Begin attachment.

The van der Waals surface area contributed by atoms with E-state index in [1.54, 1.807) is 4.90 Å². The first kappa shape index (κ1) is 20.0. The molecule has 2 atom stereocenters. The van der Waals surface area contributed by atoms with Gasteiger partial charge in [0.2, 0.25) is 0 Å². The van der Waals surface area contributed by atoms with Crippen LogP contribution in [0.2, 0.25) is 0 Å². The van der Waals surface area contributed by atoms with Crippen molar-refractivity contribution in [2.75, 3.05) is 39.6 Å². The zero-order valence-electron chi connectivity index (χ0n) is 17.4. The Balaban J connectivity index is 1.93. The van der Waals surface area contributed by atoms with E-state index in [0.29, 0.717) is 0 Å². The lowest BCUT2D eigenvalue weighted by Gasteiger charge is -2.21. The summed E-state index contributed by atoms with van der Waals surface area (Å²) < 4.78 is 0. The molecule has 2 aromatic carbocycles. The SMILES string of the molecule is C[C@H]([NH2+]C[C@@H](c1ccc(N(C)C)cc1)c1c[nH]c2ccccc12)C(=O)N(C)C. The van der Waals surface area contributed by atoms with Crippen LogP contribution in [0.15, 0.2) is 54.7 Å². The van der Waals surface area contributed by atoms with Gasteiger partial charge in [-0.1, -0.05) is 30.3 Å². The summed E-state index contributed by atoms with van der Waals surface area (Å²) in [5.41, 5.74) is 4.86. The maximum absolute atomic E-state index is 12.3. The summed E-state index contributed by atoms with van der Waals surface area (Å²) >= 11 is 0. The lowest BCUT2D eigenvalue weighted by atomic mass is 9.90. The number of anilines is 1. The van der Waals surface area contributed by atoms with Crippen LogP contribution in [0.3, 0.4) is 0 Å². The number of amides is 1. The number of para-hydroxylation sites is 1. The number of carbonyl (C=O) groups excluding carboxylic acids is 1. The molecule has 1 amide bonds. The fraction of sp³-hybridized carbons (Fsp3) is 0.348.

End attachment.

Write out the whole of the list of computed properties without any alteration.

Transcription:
The van der Waals surface area contributed by atoms with E-state index in [1.54, 1.807) is 4.90 Å². The first kappa shape index (κ1) is 20.0. The molecule has 2 atom stereocenters. The van der Waals surface area contributed by atoms with Gasteiger partial charge in [0.2, 0.25) is 0 Å². The van der Waals surface area contributed by atoms with Crippen LogP contribution in [0.2, 0.25) is 0 Å². The van der Waals surface area contributed by atoms with Crippen molar-refractivity contribution in [2.75, 3.05) is 39.6 Å². The zero-order valence-electron chi connectivity index (χ0n) is 17.4. The Balaban J connectivity index is 1.93. The van der Waals surface area contributed by atoms with E-state index in [0.29, 0.717) is 0 Å². The lowest BCUT2D eigenvalue weighted by Gasteiger charge is -2.21. The summed E-state index contributed by atoms with van der Waals surface area (Å²) < 4.78 is 0. The molecule has 2 aromatic carbocycles. The SMILES string of the molecule is C[C@H]([NH2+]C[C@@H](c1ccc(N(C)C)cc1)c1c[nH]c2ccccc12)C(=O)N(C)C. The van der Waals surface area contributed by atoms with Crippen LogP contribution in [0.15, 0.2) is 54.7 Å². The van der Waals surface area contributed by atoms with Gasteiger partial charge in [-0.1, -0.05) is 30.3 Å². The summed E-state index contributed by atoms with van der Waals surface area (Å²) in [5.41, 5.74) is 4.86. The maximum absolute atomic E-state index is 12.3. The summed E-state index contributed by atoms with van der Waals surface area (Å²) >= 11 is 0. The lowest BCUT2D eigenvalue weighted by atomic mass is 9.90. The number of anilines is 1. The van der Waals surface area contributed by atoms with Crippen LogP contribution in [0.3, 0.4) is 0 Å². The number of amides is 1. The number of para-hydroxylation sites is 1. The number of carbonyl (C=O) groups excluding carboxylic acids is 1. The molecule has 1 amide bonds. The fraction of sp³-hybridized carbons (Fsp3) is 0.348.